What not to say in an interview

April 9, 2015

No matter how prepared you feel for an interview, your chance of getting the job all comes down to how you communicate with the hiring team. Here are a few missteps to avoid:
“I’m sorry I’m late.”
This is a no brainer; never be late. In fact be early, so you never find yourself beginning an interview by apologizing.
“Would you be able to print a copy of my resume?”
Never assume the interviewer will take the time to print your resume and have it on hand.  Bring extra copies with you. This shows that you are well prepared.
“As you can see on my resume…”
When the interview process begins, don’t refer to your resume for answers. The hiring team brought you in because they want to speak with you one-on-one and hear more than what they already know from your resume.
“My boss was the worst.”
Never badmouth a former employer when asked the reason for seeking a new position.  A better response is to reiterate why you feel you’d be a great fit for the position you are for which you are interviewing. Touch on the skills you developed in your last position and how you will be able to use them in the new one.
“I don’t know.”
Anticipate questions you may be asked. Saying “I don’t know” will not leave a great impression with the interviewer. If a question stumps you, be calm and repeat the question. This gives you a few extra seconds to break down the question and analyze it. Often enough, when you repeat a question to the interviewer, he or she will elaborate on the question to help you out.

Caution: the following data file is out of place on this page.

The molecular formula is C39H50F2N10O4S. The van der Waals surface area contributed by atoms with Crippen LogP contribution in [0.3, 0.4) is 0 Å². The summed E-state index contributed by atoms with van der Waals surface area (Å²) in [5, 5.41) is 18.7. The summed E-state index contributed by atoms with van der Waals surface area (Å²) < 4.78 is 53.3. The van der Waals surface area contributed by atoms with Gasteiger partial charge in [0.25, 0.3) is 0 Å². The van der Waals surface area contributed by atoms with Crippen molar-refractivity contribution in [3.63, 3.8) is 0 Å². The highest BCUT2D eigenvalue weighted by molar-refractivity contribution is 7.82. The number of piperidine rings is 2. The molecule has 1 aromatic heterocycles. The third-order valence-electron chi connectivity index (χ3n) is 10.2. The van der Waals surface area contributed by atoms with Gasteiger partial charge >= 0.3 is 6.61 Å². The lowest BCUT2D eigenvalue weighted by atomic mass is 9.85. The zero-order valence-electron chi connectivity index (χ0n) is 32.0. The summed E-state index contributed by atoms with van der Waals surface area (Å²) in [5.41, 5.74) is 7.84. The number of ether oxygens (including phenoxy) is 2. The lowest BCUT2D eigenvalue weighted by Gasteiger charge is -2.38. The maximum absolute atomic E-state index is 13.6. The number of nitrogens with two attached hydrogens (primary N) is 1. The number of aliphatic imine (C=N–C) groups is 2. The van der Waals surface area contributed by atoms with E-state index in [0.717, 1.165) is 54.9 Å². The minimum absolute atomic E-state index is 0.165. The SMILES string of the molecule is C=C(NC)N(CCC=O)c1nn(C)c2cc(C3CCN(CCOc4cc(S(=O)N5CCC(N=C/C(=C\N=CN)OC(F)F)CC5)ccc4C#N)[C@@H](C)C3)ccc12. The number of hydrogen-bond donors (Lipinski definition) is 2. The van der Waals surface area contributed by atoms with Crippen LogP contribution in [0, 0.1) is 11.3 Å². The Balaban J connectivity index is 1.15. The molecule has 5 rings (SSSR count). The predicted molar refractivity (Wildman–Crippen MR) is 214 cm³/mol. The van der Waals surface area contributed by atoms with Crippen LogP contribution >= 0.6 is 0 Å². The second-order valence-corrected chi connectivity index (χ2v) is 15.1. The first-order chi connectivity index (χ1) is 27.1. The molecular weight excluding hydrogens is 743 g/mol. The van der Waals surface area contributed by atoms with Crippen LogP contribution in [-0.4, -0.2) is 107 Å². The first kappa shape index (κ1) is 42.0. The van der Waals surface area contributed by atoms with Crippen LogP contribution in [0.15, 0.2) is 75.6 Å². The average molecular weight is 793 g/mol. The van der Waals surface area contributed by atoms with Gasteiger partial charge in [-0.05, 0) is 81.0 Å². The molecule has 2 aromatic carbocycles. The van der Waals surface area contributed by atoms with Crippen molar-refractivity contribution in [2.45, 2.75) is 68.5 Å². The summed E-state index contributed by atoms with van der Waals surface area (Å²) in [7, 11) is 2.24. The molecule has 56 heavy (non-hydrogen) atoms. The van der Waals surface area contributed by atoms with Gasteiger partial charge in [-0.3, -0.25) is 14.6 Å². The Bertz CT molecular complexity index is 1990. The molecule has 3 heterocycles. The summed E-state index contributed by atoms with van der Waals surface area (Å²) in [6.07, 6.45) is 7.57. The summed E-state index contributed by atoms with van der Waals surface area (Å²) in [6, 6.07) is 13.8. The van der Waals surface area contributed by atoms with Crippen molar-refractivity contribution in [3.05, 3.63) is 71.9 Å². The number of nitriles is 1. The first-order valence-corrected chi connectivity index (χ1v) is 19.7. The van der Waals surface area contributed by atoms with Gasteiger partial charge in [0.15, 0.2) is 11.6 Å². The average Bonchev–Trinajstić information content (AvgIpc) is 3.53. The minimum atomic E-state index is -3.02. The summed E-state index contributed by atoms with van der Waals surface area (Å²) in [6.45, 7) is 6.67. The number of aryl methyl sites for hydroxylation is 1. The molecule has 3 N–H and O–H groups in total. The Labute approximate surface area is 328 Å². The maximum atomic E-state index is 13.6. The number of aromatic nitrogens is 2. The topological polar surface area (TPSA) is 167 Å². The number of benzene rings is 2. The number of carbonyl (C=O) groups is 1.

The majority of hiring managers are looking for passionate, confident applicants; using filler words such as “umm” and “like” can show a lack of poise and communication skills. If these words (and non-words) are in your everyday vocabulary, speak slowly and as clearly as possible when interviewing and try to avoid using them.
“What the #*$!”
NEVER swear during an interview, no matter how relaxed and comfortable you feel. You are meeting with a potential employer, not your friend at a bar, so be professional no matter what happens during the interview.
“Nope, I don’t have any questions right now.”
Stay engaged in the conversation and ask questions. This shows your interest in the position and company, as well as your eagerness to learn.
“How many vacation/sick days do I get?”
Having a stockpile of questions ready is great, but leave ones like this off of the list. When you focus on what you will get out of the company, you’ll look smug and unattractive as a candidate.  Hiring managers want to see what you can bring to the company, not vice versa.
“How much longer will this take?”
Don’t give the impression you have somewhere more important to be. A 30-minute interview could turn into an hour, so make sure you have ample time to commit to the process. You’ll know when the interview is over.

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